Key outcomes:

  • Thermal comfort optimised throughout atrium
  • HVAC energy use minimised

Thermal stratification and localised heat sources within buildings can impose complex and interesting loads on building cooling and heating systems. Numerical simulations can provide quick answers to questions regarding the effectiveness of different HVAC systems and identify any deficiencies before they are installed.

In this example Synergetics was asked to model the transmitted heat load through a glass atrium roof on a hot summer day. The goal was to determine the resultant temperature gradients within the building, and determine if they would result in uncomfortable differences in temperature between floors.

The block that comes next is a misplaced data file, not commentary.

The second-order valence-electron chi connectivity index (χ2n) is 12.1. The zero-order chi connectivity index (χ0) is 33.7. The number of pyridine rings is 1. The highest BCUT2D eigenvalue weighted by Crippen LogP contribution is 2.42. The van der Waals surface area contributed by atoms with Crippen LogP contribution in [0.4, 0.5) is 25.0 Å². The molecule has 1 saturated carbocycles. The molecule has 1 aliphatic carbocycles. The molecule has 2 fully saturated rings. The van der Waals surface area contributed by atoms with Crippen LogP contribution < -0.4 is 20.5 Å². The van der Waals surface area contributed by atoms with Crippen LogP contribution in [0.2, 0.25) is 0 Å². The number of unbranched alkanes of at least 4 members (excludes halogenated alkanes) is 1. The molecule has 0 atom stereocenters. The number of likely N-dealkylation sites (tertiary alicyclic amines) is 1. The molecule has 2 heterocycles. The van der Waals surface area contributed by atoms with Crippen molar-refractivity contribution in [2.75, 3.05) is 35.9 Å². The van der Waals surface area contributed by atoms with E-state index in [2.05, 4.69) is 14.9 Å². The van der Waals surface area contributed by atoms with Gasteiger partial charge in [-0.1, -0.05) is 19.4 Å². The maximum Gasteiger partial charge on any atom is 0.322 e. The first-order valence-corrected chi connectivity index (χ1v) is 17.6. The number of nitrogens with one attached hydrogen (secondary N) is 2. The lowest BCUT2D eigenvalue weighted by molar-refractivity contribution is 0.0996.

simulated thermal stratification in a building with heat entering through the glass roof of the atrium.

Figure 1: CFD simulations indicated that high temperatures would be constrained to the roof cavity.

CFD modelling revealed that, with the planned ventilation systems, the roof cavity would be several degrees warmer than the ambient temperatures, but the high temperature regions would not extend down to the level of occupants on the top floor. Within occupied parts of the building temperature differences of less than 1ºC will occur, resulting in comfortable conditions for all occupants.  Based on this advice the building was successfully built with an adequate cooling system, without the need to over design it to address the previously unknown thermal stratification problems.

Looking up towards the atrium roof. Image resized and reproduced under the creative commons license - . Original photographer – Mal Booth

Figure 2. Looking up towards the atrium roof.